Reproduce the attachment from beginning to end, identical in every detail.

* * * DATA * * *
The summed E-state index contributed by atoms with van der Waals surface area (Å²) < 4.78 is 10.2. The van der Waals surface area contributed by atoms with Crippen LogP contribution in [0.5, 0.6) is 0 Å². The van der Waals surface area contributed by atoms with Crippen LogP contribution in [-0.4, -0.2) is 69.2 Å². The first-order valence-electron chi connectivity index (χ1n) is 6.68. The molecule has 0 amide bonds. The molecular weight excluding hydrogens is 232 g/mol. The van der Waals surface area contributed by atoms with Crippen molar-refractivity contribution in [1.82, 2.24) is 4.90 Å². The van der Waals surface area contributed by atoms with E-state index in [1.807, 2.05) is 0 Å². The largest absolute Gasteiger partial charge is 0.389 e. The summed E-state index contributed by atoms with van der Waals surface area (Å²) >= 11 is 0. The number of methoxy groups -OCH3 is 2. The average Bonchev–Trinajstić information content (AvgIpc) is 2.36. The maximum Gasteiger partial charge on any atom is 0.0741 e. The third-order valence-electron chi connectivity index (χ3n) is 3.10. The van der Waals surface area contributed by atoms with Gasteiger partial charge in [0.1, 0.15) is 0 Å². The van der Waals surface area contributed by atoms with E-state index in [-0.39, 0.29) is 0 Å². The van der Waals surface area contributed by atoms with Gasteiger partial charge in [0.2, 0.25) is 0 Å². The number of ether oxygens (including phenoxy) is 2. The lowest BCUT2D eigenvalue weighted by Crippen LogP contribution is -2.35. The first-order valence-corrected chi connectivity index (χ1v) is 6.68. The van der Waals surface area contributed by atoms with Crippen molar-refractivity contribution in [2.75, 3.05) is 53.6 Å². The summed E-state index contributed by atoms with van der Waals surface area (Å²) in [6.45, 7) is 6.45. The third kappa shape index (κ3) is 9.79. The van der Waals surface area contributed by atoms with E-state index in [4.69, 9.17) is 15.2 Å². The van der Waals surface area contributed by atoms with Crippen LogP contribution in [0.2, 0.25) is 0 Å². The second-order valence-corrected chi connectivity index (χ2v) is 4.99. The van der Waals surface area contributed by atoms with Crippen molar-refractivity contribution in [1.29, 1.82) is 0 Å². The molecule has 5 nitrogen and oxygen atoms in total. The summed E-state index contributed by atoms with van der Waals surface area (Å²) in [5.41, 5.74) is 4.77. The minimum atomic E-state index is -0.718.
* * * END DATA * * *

The summed E-state index contributed by atoms with van der Waals surface area (Å²) < 4.78 is 10.2. The van der Waals surface area contributed by atoms with Crippen LogP contribution in [0.5, 0.6) is 0 Å². The van der Waals surface area contributed by atoms with Crippen LogP contribution in [-0.4, -0.2) is 69.2 Å². The first-order valence-electron chi connectivity index (χ1n) is 6.68. The molecule has 0 amide bonds. The molecular weight excluding hydrogens is 232 g/mol. The van der Waals surface area contributed by atoms with Crippen molar-refractivity contribution in [1.82, 2.24) is 4.90 Å². The van der Waals surface area contributed by atoms with E-state index in [1.807, 2.05) is 0 Å². The largest absolute Gasteiger partial charge is 0.389 e. The summed E-state index contributed by atoms with van der Waals surface area (Å²) >= 11 is 0. The number of methoxy groups -OCH3 is 2. The average Bonchev–Trinajstić information content (AvgIpc) is 2.36. The maximum Gasteiger partial charge on any atom is 0.0741 e. The third-order valence-electron chi connectivity index (χ3n) is 3.10. The van der Waals surface area contributed by atoms with Gasteiger partial charge in [0.1, 0.15) is 0 Å². The van der Waals surface area contributed by atoms with E-state index in [-0.39, 0.29) is 0 Å². The van der Waals surface area contributed by atoms with Gasteiger partial charge in [0.2, 0.25) is 0 Å². The number of ether oxygens (including phenoxy) is 2. The lowest BCUT2D eigenvalue weighted by Crippen LogP contribution is -2.35. The first-order valence-corrected chi connectivity index (χ1v) is 6.68. The van der Waals surface area contributed by atoms with Crippen molar-refractivity contribution in [2.75, 3.05) is 53.6 Å². The summed E-state index contributed by atoms with van der Waals surface area (Å²) in [6.45, 7) is 6.45. The third kappa shape index (κ3) is 9.79. The van der Waals surface area contributed by atoms with E-state index in [4.69, 9.17) is 15.2 Å². The van der Waals surface area contributed by atoms with Crippen LogP contribution in [0.2, 0.25) is 0 Å². The second-order valence-corrected chi connectivity index (χ2v) is 4.99. The van der Waals surface area contributed by atoms with Crippen molar-refractivity contribution in [1.29, 1.82) is 0 Å². The molecule has 5 nitrogen and oxygen atoms in total. The summed E-state index contributed by atoms with van der Waals surface area (Å²) in [5.41, 5.74) is 4.77. The minimum atomic E-state index is -0.718.